Krishna Sen case: Story of woman who pretended to be a man to swindle wives raises many questions
The case of Krishna Sen from Nainital — born biologically female, who posed as a man, married two women, and now stands accused of harassing one of them for dowry — throws up interesting questions about gender identity, male privilege and how we perceive them
By Sharanya Gopinathan
It’s always intriguing when you encounter a story with gender roles so complicated that nobody can report it without lots of scare quotes to signify the ambiguities. This is exactly what's happening in the bizarre Krishna Sen case from Nainital. For clarity, we'll refer to Krishna with the gender-neutral pronoun "they", as it’s currently unclear with what gender Sen identifies.
Or is it?
Krishna Sen from Nainital, 25, formerly known as Sweety Sen, reportedly disguised themselves as a man for four years, and befriended and married two women, Kamini and Nisha, in that time. Both women were led to believe they were marrying a man, and lived with each other and Sen in a rented house in Haldwani, Nainital. Sen’s now-absconding mother Nirmala also apparently met their families and attended wedding festivities as the mother of the groom.
Sen was arrested on 14 February when the first wife, Kamini, filed a dowry harassment case after Sen allegedly beat her and took Rs 8.5 lakh from her family to build a factory. The second wife, Nisha, has claimed that she discovered the truth about their marriage in 2016, but kept quiet about it after Sen gave her some money. Fresh reports reveal that Sen planned to marry a third “already-married” woman, date a student from Dehradun and had left in their wake a stream of duped florists, mobile phone sellers and caterers.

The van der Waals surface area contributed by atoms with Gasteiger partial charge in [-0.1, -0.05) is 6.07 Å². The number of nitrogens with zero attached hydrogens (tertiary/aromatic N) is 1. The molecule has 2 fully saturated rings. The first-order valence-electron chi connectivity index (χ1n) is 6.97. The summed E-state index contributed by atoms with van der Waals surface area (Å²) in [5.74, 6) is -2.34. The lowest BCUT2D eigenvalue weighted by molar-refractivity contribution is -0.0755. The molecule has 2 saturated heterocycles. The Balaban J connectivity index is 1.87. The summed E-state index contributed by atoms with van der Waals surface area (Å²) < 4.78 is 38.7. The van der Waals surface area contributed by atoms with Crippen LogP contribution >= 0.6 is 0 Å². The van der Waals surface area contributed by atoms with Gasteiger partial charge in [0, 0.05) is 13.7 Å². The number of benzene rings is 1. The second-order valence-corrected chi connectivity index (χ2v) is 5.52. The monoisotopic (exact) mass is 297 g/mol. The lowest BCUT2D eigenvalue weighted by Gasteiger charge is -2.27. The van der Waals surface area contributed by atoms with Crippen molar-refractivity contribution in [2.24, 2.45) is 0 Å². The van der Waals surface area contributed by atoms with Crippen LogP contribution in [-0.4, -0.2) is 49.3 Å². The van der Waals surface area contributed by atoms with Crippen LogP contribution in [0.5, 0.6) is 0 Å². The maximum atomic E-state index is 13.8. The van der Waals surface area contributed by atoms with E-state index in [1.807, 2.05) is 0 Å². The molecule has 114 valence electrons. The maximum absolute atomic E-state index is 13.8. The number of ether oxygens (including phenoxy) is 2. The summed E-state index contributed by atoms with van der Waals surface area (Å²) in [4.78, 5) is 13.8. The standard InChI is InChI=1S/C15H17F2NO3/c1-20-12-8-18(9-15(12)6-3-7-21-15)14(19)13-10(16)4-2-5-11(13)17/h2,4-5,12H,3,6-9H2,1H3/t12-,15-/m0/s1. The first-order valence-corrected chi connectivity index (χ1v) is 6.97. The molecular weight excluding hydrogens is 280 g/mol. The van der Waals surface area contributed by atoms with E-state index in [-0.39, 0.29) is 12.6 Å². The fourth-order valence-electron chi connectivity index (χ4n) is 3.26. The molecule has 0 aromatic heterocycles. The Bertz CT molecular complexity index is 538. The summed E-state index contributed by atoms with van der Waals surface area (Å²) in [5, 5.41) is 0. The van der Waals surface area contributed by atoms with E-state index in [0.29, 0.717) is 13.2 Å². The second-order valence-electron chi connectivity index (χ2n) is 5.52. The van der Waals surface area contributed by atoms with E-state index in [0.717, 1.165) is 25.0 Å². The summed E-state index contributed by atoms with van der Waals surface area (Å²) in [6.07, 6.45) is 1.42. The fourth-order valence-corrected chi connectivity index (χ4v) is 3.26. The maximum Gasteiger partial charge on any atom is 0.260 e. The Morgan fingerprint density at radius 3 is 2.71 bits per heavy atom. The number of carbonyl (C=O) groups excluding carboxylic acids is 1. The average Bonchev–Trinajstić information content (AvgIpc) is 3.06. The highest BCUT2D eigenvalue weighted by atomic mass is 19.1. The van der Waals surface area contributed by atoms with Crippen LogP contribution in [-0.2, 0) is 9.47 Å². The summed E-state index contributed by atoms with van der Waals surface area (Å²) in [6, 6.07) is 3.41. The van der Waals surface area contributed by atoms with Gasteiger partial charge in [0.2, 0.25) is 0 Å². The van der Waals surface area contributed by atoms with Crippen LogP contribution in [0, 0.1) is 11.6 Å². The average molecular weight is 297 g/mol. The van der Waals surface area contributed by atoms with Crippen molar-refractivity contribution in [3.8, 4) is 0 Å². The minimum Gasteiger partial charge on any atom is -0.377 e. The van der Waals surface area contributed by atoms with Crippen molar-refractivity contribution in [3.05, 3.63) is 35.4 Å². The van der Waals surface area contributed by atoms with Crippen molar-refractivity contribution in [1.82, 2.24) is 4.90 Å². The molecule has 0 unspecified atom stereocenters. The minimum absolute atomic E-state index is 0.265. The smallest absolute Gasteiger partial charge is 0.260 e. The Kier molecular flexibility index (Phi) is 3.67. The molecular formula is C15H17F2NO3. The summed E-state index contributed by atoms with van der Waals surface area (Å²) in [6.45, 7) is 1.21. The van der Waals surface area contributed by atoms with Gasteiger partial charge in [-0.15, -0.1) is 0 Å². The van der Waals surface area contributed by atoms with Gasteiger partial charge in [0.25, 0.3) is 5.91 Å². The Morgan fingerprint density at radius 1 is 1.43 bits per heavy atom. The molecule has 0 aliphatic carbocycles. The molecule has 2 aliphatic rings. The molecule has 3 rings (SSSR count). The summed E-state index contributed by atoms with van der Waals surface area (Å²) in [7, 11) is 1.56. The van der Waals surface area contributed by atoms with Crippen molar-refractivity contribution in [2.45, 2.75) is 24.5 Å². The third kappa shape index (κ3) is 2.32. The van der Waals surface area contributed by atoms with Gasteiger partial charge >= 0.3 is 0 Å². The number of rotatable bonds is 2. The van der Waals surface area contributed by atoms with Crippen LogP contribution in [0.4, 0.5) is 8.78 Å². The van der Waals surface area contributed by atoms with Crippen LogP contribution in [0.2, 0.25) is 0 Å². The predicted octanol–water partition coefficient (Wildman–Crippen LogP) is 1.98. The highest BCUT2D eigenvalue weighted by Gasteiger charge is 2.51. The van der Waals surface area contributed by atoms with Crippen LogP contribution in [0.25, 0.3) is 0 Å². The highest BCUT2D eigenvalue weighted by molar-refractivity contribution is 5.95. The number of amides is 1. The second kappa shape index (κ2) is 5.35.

Sanjay Joshi, sub-inspector, Kathgodam, who was investigating the case filed by Kamini, has said that the charges against Sen have been amended to forgery, impersonation and fraud instead of the original dowry harassment since “technically she was not a husband, therefore it cannot be treated as marriage”.
Here’s where this gets interesting: Is this a case of a woman impersonating a man to avail of that wonderful world of male privilege and all the dowry that comes with it with no fear of legal retribution, or of a self-identified man who abuses and harasses his wives?
Kamini told ANI that Sen would do many things to maintain the so-called ‘ruse’ of being a man, including drinking, smoking, walking confidently, riding bikes with male friends, and abusing, while the two wives were stuck together in the room in Haldwani. The behaviours Sen adopted when “pretending” to be male are pretty telling, and are all basically deep dives into the fun things men are allowed to do while women are cooped up in small rooms with each other. Was Sen cleverly leveraging gender roles to oppress members of their own gender to enjoy male privilege? (Even the media seems to have fallen for it — most have been happy to adorn the words “wife” and “husband” with scare quotes without doing any of the real labour of untangling these complex gender roles and shifts.)